I was around Little Man’s age the first time she told me that, and I heard that many more times during our years together.

My grandma told me at one point that she had lost her babies early in the first trimester. By that time, I had taken a child development class and had some idea of how big the babies would have been. I didn’t dare say it, but I wondered how on earth losing something so tiny, something that hadn’t existed for long at all, something that had never even been held, could have such an effect.

As I’ve written about a few times before, my husband and I have lost two pregnancies as well, around 20 and 12 weeks. I delivered and was able to hold the first baby for a while, but not the other. Some people told me that I was young and would get pregnant again, that it wasn’t a big deal since the losses were miscarriages, that the baby I held wasn’t a “real baby anyway,” among other hurtful things. Words that only added to my pain.

So I learned just how true my grandmother’s words were–that you never get over losing anyone. No matter how small. No matter how many loved ones you have remaining.

I started this post a couple weeks ago with the intentions of finishing it and publishing it in October, which was SIDS, Pregnancy, And Infant Loss Awareness Month. I put it aside, thinking that I had more to write, but I can’t quite remember what else I wanted to add now, so I’m publishing it anyway. Even if I am a couple days “late,” I think the message of recognizing such loss as loss and not diminishing it is important.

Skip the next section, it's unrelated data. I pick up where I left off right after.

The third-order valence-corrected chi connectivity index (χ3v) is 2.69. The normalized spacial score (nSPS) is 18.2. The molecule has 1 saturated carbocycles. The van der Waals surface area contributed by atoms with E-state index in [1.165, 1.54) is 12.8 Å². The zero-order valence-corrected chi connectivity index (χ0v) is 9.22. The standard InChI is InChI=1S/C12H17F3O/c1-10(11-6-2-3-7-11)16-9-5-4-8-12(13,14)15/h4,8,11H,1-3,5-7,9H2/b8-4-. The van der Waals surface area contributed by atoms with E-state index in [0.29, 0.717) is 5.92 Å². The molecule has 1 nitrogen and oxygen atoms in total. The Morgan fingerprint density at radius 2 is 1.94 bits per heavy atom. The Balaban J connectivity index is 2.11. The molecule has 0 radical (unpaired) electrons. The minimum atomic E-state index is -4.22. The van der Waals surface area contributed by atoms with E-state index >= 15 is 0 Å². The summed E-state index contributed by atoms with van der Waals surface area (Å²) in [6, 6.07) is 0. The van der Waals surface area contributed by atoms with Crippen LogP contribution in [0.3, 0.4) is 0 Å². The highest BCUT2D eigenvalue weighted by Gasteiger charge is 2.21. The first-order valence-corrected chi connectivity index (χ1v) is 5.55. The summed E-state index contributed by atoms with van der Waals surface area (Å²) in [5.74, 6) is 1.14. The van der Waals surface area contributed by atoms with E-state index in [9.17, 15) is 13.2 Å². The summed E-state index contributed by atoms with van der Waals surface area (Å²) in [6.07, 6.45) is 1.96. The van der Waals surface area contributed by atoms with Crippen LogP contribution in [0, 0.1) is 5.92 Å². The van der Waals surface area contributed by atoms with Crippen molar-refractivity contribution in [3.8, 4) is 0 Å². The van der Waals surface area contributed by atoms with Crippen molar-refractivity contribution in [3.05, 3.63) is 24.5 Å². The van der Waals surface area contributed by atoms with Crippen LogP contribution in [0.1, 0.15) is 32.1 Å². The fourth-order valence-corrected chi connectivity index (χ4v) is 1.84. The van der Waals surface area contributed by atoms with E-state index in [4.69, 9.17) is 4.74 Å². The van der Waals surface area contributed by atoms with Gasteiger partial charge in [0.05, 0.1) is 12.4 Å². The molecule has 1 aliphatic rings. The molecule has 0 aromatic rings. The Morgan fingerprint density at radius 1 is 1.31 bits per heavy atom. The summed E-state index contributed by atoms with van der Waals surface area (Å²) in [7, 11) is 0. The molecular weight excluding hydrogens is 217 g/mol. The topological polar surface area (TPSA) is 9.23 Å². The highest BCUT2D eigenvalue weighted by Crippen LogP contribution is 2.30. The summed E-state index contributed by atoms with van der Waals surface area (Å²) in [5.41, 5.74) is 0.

That’s Not Dinner Table Material

Tonight Little Man and I had another mommy-son date night. We went for dinner and a movie again. Well, movie and a dinner, since we caught the early show.

We saw Pixels, the new movie where Adam Sandler, Kevin James, and Olaf take on Pac-Man and Donkey Kong. I wasn’t expecting much, but I thoroughly enjoyed it, as did LM. The language was a little much for young ears in a couple of parts, but otherwise it was okay.

After the movie, we stopped at this 50s style diner for hamburgers and milkshakes. While we were eating, LM asked me rather loudly, “Mom, you never told me how the baby gets out of your belly. Does it come out of your pee hole?”

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“Uh…no. Why are you asking me this now?” He had been quiet for a couple of minutes–a beak from the nonstop chatter and nearly bouncing off the walls–but I hadn’t anticipated that this is where his mind had gone.

“I was thinking about things and wanted to know. So if the baby doesn’t come out of your pee hole, where does it come out of?”

The people next to us looked rather appalled. I guess they’ve never had an inquisitive almost second grader.

“That’s really not dinner table material,” I said, invoking my grandmother’s spirit. Whenever one of us–especially my dad–would say something inappropriate at supper, she’d always say “that’s not dinner table material” while looking extremely offended. “We’ll talk about it in the car, okay?”

“You promise?” Little Man asked. I understood his hesitation to let the subject go–the last time this came up was when I was carrying his sister, I think. I had told him God made the baby appear when he asked, as I wasn’t comfortable talking about this stuff with a 5-year-old. (And, no, he didn’t believe that.) I had planned to explain things before she was born, but as luck would have it, she was delivered via c-section, so I put it off.

“I promise.”

And I didn’t weasel out of it this time. While we were driving home, I did explain things, sorta.

“Can you see the hole?” he asked after I explained a little about where the baby makes its exit.

“Um…not just by glancing,” I said, thinking about how he might happen to pass by while I was changing his sister’s diaper.

“Can you see it with a microscope?”

“Little Man, you aren’t going to go looking at a woman’s private area with a microscope. Really the only person who would need to see is the doctor.”

“So you show the doctor your private parts?”